On why she’s begun to host meet-up-style happy hours in the different cities that she visits:
We really try to meet all of our superfans. There are a lot of creators, web-series producers, writers, and activists who are interested in getting in touch with us, so I try to do happy-hour meet-ups when I’m in a different city. I get so many mixtapes. People want to be on Blavity, they want to submit content, they want us to participate in their cause — there are definitely people at the happy hours who want jobs, but then there are people who just want to have a good time. When people try to give me something in person, I tell them, “This sounds awesome, have you submitted it to the site directly?” When they say no, I’m like, “Go to the website and submit it there. We literally have an open platform.” I give them all my card, so they can email me if they want.

On the strange way that she learned she was stressed:
I didn’t really think that I had stress until I gained ten pounds and I was like, “What is this?” I was eating the same, I hadn’t changed how I work out. And that’s when I realized, “Oh my god, this is stress. This is not okay.” I wasn’t aware of how my body manifests stress. I’m a pretty cool-and-collected person, so my stress is more internalized. I realized that I was stressed because I could see it.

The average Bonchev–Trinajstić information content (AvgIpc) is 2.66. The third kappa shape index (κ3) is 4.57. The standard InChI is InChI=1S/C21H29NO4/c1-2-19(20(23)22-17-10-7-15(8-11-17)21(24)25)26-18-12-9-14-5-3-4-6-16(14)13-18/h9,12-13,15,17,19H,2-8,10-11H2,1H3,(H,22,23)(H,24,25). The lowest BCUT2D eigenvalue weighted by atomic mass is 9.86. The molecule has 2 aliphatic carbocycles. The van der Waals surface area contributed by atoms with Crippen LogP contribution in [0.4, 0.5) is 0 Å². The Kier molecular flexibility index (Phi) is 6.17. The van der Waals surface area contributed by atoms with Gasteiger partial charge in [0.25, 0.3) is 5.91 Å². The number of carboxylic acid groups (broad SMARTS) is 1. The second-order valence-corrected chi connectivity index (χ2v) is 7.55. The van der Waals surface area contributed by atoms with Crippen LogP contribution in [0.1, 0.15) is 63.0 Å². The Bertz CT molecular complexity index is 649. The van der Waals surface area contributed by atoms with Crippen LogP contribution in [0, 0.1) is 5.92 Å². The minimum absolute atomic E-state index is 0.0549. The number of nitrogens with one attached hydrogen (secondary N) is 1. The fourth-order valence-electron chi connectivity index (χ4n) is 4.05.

I dealt with it by starting to take out things that were causing me that stress. Some of it was company structure — I needed to let go and hire higher-level people because at the time, I was managing too many people. I was doing a lot more because we didn’t have any money. When we were in a position where we could hire more people, I began to feel less stressed.

On why even the founder of a content platform has to put down her phone sometimes:
If I’m on a date, I will leave my phone in a faraway place so that I don’t touch it. I have a spot on my calendar reserved for “rest.” It’s usually about three hours where I’m not connected — I watch Netflix or I can write or I work on financial projections. It’s time away from being pinged every five seconds. And on weekends, I pick a day that I don’t work. But the thing is, I love it so much. I would do it for free — I mean, I did do it for free. And I’d absolutely keep doing it if Blavity didn’t pay me.

How the Co-Founder of Blavity Gets Things Done